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Urgent re-assurance needed

Discussion in 'Cat Health and Nutrition' started by firstprincess, Sep 7, 2012.


  1. firstprincess

    firstprincess PetForums Member

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    OUR KITTEN HAS HAD DIARHOEA SINCE WE GOT HER (SHE WAS HAND REARED AS MUM ABANDONED KITTENS). THEY'VE BEEN BACK AND FORWARD TO VETS AND A FAECAL SAMPLE SENT AWAY LAST WEEK - KITTEN FINE IN THEM SELVES ETC.

    I JUST LISTENED TO A MESSAGE ON THE ANSWERPHONE AND ITS THE VET TELLING ME THEY HAVE CLOSTRIDIUM AND HE MENTIONS ENTERITIS. THIS IS ISNT FELINE ENTERITIS IS IT? YOU WOULDNT FIND THAT ON A POO SAMPLE?

    WHAT THE HELL DOES THIS ALL MEAN? IM SO WORRIED! :eek::(

    IVE TRIED CALLING BACK BUT THE VET WONT BE FREE UNTIL THIS EVENING!!! :(
     
  2. spid

    spid PetForums VIP

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    sorry I haven't got a clue - but will go and have a google.

    Hopefully it won't be anything horrid. CHin up.
     
  3. MontyMaude

    MontyMaude PetForums VIP

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    Enteritis is just a generic term used to describe an irritated intestine isn't it. I would say stop panicking and stop googling and just wait until you speak to the Vet, diarrhoea is extremely common in kittens and could be due to a huge variety of thing most of which are very easily treated.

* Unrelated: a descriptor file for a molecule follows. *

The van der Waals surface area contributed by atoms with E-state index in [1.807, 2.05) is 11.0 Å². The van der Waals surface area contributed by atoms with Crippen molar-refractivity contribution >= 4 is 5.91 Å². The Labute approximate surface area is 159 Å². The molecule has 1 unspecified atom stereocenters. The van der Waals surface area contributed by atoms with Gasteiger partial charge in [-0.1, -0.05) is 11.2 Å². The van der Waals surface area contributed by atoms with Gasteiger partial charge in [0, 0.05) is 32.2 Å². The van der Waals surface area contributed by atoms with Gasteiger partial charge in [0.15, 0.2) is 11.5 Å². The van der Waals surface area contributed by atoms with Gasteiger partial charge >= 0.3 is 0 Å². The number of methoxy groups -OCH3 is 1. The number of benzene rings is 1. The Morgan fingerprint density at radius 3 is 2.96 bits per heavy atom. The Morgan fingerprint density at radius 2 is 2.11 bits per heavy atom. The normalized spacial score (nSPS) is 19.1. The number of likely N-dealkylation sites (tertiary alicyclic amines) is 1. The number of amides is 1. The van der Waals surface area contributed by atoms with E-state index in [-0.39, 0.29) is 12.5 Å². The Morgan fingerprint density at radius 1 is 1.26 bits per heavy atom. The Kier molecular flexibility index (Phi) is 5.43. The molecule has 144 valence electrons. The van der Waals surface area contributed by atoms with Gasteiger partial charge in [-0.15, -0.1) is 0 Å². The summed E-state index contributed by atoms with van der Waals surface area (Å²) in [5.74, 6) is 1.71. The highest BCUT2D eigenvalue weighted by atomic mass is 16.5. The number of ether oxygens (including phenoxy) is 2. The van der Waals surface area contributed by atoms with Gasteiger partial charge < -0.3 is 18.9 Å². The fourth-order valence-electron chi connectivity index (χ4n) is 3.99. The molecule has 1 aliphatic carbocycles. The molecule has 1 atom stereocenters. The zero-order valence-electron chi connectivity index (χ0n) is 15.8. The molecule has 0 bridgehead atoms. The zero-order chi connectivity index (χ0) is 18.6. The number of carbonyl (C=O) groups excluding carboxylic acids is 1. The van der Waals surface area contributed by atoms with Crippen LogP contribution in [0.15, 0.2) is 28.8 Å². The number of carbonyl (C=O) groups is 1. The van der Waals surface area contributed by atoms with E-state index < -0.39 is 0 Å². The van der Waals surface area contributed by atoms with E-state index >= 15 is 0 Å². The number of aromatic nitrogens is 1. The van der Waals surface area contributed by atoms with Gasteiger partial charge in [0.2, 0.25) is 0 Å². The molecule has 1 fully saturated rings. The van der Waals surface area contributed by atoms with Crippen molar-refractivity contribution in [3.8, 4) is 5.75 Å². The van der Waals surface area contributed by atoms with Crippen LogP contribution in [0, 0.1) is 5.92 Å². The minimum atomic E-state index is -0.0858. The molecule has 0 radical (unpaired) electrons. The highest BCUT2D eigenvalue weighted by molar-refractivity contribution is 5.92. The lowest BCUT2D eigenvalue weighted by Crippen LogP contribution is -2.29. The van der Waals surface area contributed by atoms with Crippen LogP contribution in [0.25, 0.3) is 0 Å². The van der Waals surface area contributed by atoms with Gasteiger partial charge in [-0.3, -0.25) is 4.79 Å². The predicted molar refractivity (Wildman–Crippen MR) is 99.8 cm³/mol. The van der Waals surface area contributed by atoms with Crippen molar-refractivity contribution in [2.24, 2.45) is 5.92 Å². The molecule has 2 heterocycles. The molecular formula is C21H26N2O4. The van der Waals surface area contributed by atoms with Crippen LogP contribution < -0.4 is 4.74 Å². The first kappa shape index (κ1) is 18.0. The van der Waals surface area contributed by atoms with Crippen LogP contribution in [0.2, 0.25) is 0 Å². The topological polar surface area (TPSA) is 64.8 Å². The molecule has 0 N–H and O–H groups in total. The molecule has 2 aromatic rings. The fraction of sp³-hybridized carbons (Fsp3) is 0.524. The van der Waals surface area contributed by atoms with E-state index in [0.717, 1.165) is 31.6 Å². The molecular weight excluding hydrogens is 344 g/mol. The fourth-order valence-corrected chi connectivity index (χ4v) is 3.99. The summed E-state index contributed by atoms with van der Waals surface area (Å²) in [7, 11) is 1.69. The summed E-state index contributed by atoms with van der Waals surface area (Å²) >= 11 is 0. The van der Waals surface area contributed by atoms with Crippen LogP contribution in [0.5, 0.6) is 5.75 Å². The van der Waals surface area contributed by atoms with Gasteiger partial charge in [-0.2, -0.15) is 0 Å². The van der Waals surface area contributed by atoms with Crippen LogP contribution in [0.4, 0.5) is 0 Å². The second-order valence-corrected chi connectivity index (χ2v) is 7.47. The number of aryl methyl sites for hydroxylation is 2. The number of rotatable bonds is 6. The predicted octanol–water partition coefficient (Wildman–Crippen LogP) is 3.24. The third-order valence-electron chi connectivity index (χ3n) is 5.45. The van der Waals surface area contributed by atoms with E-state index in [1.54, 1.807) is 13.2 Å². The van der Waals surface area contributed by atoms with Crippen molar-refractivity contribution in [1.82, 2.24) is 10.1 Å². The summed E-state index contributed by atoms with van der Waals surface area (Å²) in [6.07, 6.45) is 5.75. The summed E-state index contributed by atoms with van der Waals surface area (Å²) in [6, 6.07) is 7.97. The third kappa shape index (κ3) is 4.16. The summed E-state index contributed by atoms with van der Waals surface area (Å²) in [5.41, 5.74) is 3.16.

4. havoc

    havoc PetForums VIP

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    Feline enteritis would show up. However, 'enteritis' means inflammation of the intestine which can be the result of many conditions and could be as a result of the clostridium. Feline enteritis is panleukopenia which is a specific disease.
     
  5. firstprincess

    firstprincess PetForums Member

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    Thank you. I feel so sick with worry. my cats are my babies x
     
  6. chillminx

    chillminx PetForums VIP

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    Please don't panic!:) As havoc says, "enteritis" in this instance means an inflammation of the gut/bowel and is, as the vet has said, due to Clostridium Difficile.

    C.Diff is usually acquired by some individuals (humans or other mammals) following a course, or several courses, of antibiotics. Has your kitten been given antibiotics since you got him?

    Actual treatment is not always necessary, as the bowel in time, on a good diet can put itself back in balance. Only severe cases need treatment, and that would be (I am afraid) more antibiotics!

    See what the vet advises when you speak to him, but I would certainly give some serious thought to reviewing your kitten's diet anyway.
     
  7. catcoonz

    catcoonz PetForums VIP

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    i expect the vet will put the kitten on synulox antibiotics and pro-kaolin to settle the stomach.
     
  8. havoc

    havoc PetForums VIP

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    There are many different strains of Clostridium. It's most unlikely to be C. Difficile.
     
  9. chillminx

    chillminx PetForums VIP

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    OK, thanks :)
     
  10. havoc

    havoc PetForums VIP

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    What the lab report is very likely to say is that there's a +ve result for Clostridium and then it will say something like 'can occur naturally'. This bit the vet won't bother to pass on :)
     
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